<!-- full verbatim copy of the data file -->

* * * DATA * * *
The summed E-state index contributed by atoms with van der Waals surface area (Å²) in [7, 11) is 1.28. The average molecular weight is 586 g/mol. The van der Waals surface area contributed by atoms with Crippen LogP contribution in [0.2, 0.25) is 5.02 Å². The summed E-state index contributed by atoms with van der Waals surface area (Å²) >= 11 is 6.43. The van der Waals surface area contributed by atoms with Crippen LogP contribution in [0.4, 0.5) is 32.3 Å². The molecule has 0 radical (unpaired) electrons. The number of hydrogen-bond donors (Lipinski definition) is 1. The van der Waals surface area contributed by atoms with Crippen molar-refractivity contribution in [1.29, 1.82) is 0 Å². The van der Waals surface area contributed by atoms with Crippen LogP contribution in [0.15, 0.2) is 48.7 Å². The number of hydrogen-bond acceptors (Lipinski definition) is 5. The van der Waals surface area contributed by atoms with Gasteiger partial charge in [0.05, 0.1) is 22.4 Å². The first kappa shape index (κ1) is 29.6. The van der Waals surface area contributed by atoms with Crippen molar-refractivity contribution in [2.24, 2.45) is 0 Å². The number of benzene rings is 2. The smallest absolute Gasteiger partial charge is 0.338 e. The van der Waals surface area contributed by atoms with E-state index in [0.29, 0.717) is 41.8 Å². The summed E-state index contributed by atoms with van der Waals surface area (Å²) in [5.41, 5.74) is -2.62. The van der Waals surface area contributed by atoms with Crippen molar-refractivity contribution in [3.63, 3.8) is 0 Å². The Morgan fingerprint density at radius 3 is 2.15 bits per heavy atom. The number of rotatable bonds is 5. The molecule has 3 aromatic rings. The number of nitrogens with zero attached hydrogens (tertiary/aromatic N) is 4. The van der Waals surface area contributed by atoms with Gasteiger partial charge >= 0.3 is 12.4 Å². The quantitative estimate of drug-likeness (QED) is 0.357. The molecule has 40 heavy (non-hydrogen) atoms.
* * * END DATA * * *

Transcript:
The summed E-state index contributed by atoms with van der Waals surface area (Å²) in [7, 11) is 1.28. The average molecular weight is 586 g/mol. The van der Waals surface area contributed by atoms with Crippen LogP contribution in [0.2, 0.25) is 5.02 Å². The summed E-state index contributed by atoms with van der Waals surface area (Å²) >= 11 is 6.43. The van der Waals surface area contributed by atoms with Crippen LogP contribution in [0.4, 0.5) is 32.3 Å². The molecule has 0 radical (unpaired) electrons. The number of hydrogen-bond donors (Lipinski definition) is 1. The van der Waals surface area contributed by atoms with Crippen molar-refractivity contribution in [1.29, 1.82) is 0 Å². The van der Waals surface area contributed by atoms with Crippen LogP contribution in [0.15, 0.2) is 48.7 Å². The number of hydrogen-bond acceptors (Lipinski definition) is 5. The van der Waals surface area contributed by atoms with Gasteiger partial charge in [0.05, 0.1) is 22.4 Å². The first kappa shape index (κ1) is 29.6. The van der Waals surface area contributed by atoms with Crippen molar-refractivity contribution in [2.24, 2.45) is 0 Å². The number of benzene rings is 2. The smallest absolute Gasteiger partial charge is 0.338 e. The van der Waals surface area contributed by atoms with E-state index in [0.29, 0.717) is 41.8 Å². The summed E-state index contributed by atoms with van der Waals surface area (Å²) in [5.41, 5.74) is -2.62. The van der Waals surface area contributed by atoms with Crippen molar-refractivity contribution in [3.63, 3.8) is 0 Å². The Morgan fingerprint density at radius 3 is 2.15 bits per heavy atom. The number of rotatable bonds is 5. The molecule has 3 aromatic rings. The number of nitrogens with zero attached hydrogens (tertiary/aromatic N) is 4. The van der Waals surface area contributed by atoms with Gasteiger partial charge >= 0.3 is 12.4 Å². The quantitative estimate of drug-likeness (QED) is 0.357. The molecule has 40 heavy (non-hydrogen) atoms.